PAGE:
Other stories have come since Star Wars arrived, and many have come to places almost as near to my heart. It's not only stories, either; it's all of creative art, really:

Lloyd Alexander's Prydain Chronicles
The Lord of the Rings
Casablanca
On Her Majesty's Secret Service
My Fair Lady
Cosmos
Much Ado About Nothing
The House with a Clock in its Walls
The Lions of Al-Rassan
Mary Stewart's Arthurian trilogy (plus The Wicked Day)
Berlioz's Symphonie fantastique
Rachmaninov's Symphony No. 2 in E minor
Invisible Touch by Genesis
Once and Again
Princess Mononoke

These are all things -- and there are more -- that are at the center of my creative life, but none has ever quite dislodged Star Wars as my Prime Mover. Star Wars is, and continues to be, my Platonic Ideal of what story is.

Even so, I haven't always kept as close an eye on Star Wars as a massive universe as many. I've read only a small handful of all the many novels and comics written over the years, and I haven't played any of the video games. For me, my appreciation focuses pretty exclusively on the movies themselves, and not just the wonderful Original Trilogy but also the admittedly uneven -- but still, in my eyes, uniquely compelling -- Prequel Trilogy and even to a smaller extent the recent "Rebirth" movies, The Force Awakens and Rogue One. Those form the core.

Star Wars is as strong now as it ever was, and it is very likely even stronger. It has more fans than ever, and it is now in the hands of a corporate power whose pockets are deep enough to maintain it at a very high level for decades to come. More fans are created every day, it seems, and yet...I do have to admit to feeling a certain level of possibly grumpy oldsterism. Sure, you kids can love Star Wars and in fact I hope that you will, and that your love for Star Wars will lead you to other things. But I came in on the ground level. My memories may be hazy, but I do remember a time before Star Wars.

I believe that every story one writes -- or rather, every story that I write -- should be, in one way or another, a love letter, either to someone or something. The Song of Forgotten Stars has many influences, but it is ultimately my love letter to Star Wars. If not for Star Wars, there's no way I would be writing this story. It's not just about the internals of Star Wars, though: it's about the way Star Wars impacted me and shaped my life and helped reflected certain relationships in my life. Put it this way: There's a reason why the two main characters in my Forgotten Stars books are two Princesses, one of whom is six years older than the other. It's a dynamic that makes sense to me on a lot of different levels.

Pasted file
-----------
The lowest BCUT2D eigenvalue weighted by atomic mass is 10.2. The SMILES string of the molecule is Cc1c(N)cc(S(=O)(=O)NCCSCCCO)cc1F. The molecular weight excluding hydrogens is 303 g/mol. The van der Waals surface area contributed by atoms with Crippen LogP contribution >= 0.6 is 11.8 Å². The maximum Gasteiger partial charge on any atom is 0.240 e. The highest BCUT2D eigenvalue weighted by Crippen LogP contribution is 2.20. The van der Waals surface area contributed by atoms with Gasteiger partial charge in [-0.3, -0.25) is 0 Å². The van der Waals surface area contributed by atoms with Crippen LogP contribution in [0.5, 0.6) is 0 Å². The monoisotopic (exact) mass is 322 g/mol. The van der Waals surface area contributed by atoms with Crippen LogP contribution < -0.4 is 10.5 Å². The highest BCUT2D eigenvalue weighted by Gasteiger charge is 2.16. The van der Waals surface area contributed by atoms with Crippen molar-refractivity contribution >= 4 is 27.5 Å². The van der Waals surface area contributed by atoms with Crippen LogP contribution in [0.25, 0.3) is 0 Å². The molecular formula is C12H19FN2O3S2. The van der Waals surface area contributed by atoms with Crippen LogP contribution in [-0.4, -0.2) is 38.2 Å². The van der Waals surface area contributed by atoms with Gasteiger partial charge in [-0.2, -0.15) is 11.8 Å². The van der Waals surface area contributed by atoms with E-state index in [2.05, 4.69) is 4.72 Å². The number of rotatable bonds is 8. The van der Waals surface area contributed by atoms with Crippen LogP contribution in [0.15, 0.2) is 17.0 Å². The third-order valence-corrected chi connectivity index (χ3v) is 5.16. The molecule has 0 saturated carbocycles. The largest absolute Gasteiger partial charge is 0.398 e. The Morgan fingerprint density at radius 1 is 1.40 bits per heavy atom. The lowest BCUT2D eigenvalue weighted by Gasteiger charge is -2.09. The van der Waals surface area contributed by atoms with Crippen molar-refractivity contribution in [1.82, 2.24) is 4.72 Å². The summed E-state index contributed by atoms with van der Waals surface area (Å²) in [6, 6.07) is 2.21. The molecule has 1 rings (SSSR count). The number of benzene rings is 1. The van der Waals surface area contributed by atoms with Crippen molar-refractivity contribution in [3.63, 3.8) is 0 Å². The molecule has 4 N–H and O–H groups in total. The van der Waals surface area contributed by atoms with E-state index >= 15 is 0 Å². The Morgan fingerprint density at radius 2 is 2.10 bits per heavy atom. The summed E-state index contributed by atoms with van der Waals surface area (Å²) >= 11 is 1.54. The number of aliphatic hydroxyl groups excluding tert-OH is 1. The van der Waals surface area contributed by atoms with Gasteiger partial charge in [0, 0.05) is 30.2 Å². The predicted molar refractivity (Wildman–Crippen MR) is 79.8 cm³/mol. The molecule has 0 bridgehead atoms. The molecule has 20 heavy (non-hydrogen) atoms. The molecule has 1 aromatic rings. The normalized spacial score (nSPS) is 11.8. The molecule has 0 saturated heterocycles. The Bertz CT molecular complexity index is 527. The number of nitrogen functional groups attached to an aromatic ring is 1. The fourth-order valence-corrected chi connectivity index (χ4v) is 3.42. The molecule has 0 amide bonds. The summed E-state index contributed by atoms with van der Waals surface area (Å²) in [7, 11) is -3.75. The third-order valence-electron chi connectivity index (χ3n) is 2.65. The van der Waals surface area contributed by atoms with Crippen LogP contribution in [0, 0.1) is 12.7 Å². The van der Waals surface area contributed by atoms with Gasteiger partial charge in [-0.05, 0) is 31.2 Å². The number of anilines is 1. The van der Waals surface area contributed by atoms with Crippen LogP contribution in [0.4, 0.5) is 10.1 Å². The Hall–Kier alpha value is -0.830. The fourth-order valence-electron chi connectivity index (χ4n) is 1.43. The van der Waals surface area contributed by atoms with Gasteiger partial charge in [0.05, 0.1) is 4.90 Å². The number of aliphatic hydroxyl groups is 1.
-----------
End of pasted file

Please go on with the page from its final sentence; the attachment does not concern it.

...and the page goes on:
I also know, from reading a lot about the making of Star Wars over the years and about the life of George Lucas in particular, that the way by which a creative work comes into existence is often a messy one. Lucas's manner of creation is eerily similar to my own, or maybe vice versa. Lucas is someone who starts out by following ideas in any direction they might go, and only gradually whittles things down and discards this notion or that idea until a streamlined story starts to emerge. I work the same way, at least in part. My rough drafts are often very messy and they always contain entire ideas that I remove entirely, for one reason or another. Lucas has done so much mixing and matching of ideas over the decades (remember that for him, Star Wars is 47 or 48 years old, depending on where he dates The Beginning) that he at times seems to be misremembering his own history. I know how he feels. There are times when an idea seems so organic that it's hard to claim it for my own. Even if it is.

So thank you for forty years, Star Wars! And may the Force be with you, forevermore.


Something for Thursday (40 years of STAR WARS edition)

A longer post about Star Wars is forthcoming later today, but for now, let's let John Williams (and Michael Giacchino) show the way! Happy birthday, Star Wars!















Tuesday, May 23, 2017

LOOK HOW SOON THIS IS, PEOPLE

HOLY CRAP THE SOON-NESS YOU GUYS!!! #AmongstTheStars #ForgottenStars #sciencefiction #spaceopera #indiebooks #amwriting

Nobody Did It Better: Thank You, Sir Roger Moore

Sir Roger Moore has died.